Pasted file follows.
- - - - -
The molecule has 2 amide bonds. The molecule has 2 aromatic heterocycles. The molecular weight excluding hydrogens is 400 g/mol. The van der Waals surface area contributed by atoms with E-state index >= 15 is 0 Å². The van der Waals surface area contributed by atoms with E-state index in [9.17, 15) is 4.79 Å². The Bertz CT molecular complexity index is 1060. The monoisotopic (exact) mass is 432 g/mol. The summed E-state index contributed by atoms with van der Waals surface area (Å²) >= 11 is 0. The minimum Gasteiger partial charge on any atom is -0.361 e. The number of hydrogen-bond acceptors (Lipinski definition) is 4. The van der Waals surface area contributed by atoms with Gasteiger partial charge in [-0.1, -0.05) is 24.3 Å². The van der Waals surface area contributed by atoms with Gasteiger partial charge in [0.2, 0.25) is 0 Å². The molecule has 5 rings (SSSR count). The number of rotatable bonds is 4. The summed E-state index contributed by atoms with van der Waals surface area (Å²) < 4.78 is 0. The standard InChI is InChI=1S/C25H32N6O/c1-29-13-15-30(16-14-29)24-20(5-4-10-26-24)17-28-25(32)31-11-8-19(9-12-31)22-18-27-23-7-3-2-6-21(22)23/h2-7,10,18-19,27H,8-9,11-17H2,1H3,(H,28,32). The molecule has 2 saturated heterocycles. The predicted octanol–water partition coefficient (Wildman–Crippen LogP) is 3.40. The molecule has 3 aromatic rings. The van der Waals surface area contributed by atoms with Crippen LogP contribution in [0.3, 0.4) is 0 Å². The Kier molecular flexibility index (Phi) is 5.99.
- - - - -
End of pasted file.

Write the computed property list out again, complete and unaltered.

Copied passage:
The molecule has 2 amide bonds. The molecule has 2 aromatic heterocycles. The molecular weight excluding hydrogens is 400 g/mol. The van der Waals surface area contributed by atoms with E-state index >= 15 is 0 Å². The van der Waals surface area contributed by atoms with E-state index in [9.17, 15) is 4.79 Å². The Bertz CT molecular complexity index is 1060. The monoisotopic (exact) mass is 432 g/mol. The summed E-state index contributed by atoms with van der Waals surface area (Å²) >= 11 is 0. The minimum Gasteiger partial charge on any atom is -0.361 e. The number of hydrogen-bond acceptors (Lipinski definition) is 4. The van der Waals surface area contributed by atoms with Gasteiger partial charge in [-0.1, -0.05) is 24.3 Å². The van der Waals surface area contributed by atoms with Gasteiger partial charge in [0.2, 0.25) is 0 Å². The molecule has 5 rings (SSSR count). The number of rotatable bonds is 4. The summed E-state index contributed by atoms with van der Waals surface area (Å²) < 4.78 is 0. The standard InChI is InChI=1S/C25H32N6O/c1-29-13-15-30(16-14-29)24-20(5-4-10-26-24)17-28-25(32)31-11-8-19(9-12-31)22-18-27-23-7-3-2-6-21(22)23/h2-7,10,18-19,27H,8-9,11-17H2,1H3,(H,28,32). The molecule has 2 saturated heterocycles. The predicted octanol–water partition coefficient (Wildman–Crippen LogP) is 3.40. The molecule has 3 aromatic rings. The van der Waals surface area contributed by atoms with Crippen LogP contribution in [0.3, 0.4) is 0 Å². The Kier molecular flexibility index (Phi) is 5.99.